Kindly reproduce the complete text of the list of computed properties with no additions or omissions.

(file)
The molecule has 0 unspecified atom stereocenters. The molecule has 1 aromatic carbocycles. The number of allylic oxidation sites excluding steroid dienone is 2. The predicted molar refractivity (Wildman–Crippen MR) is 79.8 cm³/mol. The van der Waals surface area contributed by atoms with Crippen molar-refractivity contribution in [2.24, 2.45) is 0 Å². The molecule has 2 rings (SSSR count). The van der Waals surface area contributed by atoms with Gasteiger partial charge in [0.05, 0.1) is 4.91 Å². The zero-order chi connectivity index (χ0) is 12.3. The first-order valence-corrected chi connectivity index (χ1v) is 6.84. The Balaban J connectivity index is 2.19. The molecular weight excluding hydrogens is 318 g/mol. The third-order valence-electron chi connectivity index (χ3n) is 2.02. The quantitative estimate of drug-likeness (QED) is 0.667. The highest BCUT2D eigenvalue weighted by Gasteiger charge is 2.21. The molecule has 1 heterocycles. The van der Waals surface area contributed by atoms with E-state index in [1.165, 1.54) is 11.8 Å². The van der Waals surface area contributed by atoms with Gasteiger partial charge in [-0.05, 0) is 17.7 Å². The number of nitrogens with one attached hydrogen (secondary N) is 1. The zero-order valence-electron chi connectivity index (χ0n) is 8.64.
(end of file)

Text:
The molecule has 0 unspecified atom stereocenters. The molecule has 1 aromatic carbocycles. The number of allylic oxidation sites excluding steroid dienone is 2. The predicted molar refractivity (Wildman–Crippen MR) is 79.8 cm³/mol. The van der Waals surface area contributed by atoms with Crippen molar-refractivity contribution in [2.24, 2.45) is 0 Å². The molecule has 2 rings (SSSR count). The van der Waals surface area contributed by atoms with Gasteiger partial charge in [0.05, 0.1) is 4.91 Å². The zero-order chi connectivity index (χ0) is 12.3. The first-order valence-corrected chi connectivity index (χ1v) is 6.84. The Balaban J connectivity index is 2.19. The molecular weight excluding hydrogens is 318 g/mol. The third-order valence-electron chi connectivity index (χ3n) is 2.02. The quantitative estimate of drug-likeness (QED) is 0.667. The highest BCUT2D eigenvalue weighted by Gasteiger charge is 2.21. The molecule has 1 heterocycles. The van der Waals surface area contributed by atoms with E-state index in [1.165, 1.54) is 11.8 Å². The van der Waals surface area contributed by atoms with Gasteiger partial charge in [-0.05, 0) is 17.7 Å². The number of nitrogens with one attached hydrogen (secondary N) is 1. The zero-order valence-electron chi connectivity index (χ0n) is 8.64.